In Mobilizing for Democracy, case studies from Bangladesh, India, Brazil, Angola, South Africa, Kenya, and Nigeria analyze the link between citizen mobilization and achieving specific outcomes through democracy. Each in-depth portrayal provides a historical, legal, and social context, as well as depicting the everyday realities of organizing citizens.
Mobilizing for Democracy addresses four overarching topics: associational mobilization, social movements, citizen involvement in political institutions, and where and how citizens participate. The authors consider democratic outcomes according to the following terms:
- building awareness of rights and capacity in political participation
- accessing services
- demonstrating rights, and
- inclusion in the policy making process.
Forming associations. Case studies from Bangladesh, Angola, and Kenya utilize both survey methods and grassroots examples to examine the impact of different civil society organizations (CSOs) accessing rights, political empowerment and developing local communities. These chapters show that, in fragile democracies and centrally-dominated states, CSOs make a difference in fostering positive civic virtue, teaching political skills, and nurturing a willingness to take part in grassroots democracy. Furthermore, the nature of a CSO impacts the democratic outcomes achieved — trained political groups foster greater involvement in local politics and more local participation. However, CSOs generally remain handicapped by their limited capacity to influence the broader process and policies of the central government.
Social movements. Case studies of indigenous peoples’ movements and the right to health care in Brazil, the ‘anti-third term’ political movement in Nigeria and the South African Homeless People’s Federation provide evidence of how the role of CSOs varies depending on the state of democracy. In weaker democracies, citizen mobilization builds identity and capacity around democratic participation. In stronger democracies, social movements and active engagement within the formal institutions can successfully introduce new political agendas and struggles for rights, as well as rendering the policy-making process more inclusive.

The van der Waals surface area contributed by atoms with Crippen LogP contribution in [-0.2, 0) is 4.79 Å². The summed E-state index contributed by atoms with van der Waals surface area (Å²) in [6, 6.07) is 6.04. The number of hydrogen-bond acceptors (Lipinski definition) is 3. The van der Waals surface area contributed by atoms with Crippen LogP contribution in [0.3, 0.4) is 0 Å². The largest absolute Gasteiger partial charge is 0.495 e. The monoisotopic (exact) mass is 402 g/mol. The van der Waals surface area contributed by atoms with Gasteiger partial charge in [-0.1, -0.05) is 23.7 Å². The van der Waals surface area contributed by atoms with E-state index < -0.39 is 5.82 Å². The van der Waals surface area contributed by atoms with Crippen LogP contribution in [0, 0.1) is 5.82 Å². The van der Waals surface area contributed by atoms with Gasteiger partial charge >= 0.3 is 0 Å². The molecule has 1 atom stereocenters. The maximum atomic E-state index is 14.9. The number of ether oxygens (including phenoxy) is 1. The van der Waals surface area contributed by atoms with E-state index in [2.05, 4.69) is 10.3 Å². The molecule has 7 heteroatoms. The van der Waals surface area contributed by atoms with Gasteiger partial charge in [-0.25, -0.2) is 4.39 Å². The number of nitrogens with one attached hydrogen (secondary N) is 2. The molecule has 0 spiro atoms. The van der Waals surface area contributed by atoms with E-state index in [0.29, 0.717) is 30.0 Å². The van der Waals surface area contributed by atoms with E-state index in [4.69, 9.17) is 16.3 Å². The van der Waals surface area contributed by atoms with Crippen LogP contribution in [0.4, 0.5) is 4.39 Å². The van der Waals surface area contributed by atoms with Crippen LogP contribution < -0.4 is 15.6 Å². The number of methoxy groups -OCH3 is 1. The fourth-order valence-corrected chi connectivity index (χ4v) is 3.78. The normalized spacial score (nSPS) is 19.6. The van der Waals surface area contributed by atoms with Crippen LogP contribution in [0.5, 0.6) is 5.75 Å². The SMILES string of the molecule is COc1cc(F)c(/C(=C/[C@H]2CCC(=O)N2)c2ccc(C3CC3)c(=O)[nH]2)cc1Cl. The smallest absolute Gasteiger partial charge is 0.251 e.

Citizen involvement in political institutions. Case studies on the activities of dalit (or low caste) groups in village government councils in India, citizen participation in the governance of local health councils in Brazil, and the entry of civil society actors into formal politics in Kenya demonstrate how participation in the social movements and CSOs discussed in previous sections improves citizen capacity to participate in formal political institutions. Civil society mobilization plays a crucial role in building the political structure, institutions and culture necessary for citizen involvement and a “deepened” democracy.
Where and how citizens participate. The final section provides an overview of various styles of participation by analyzing the impact on social participation of passive and protesting groups in South Africa and the different leadership styles in Brazil. Styles of activism are formed by past political participation and the history of individual citizen leaders — but are also impacted by cultural norms, the reaction of the state to activism, and the nature of the networks and ties the organizations has established. The case studies show that a diversity of connections and networks linking state and society can enhance opportunities for mobilization.
Mobilizing for Democracy concludes that democracy is not built solely on political institutions or development initiatives alone, but that citizens and their mobilization makes a difference — by articulating concerns, developing capacity for political engagement and pressuring the state into accountability through the policy process.
Mobilizing for Democracy
Citizen Action and the Politics of Public Participation
Vera Schattan P. Coelho and Bettina von Lieres, eds.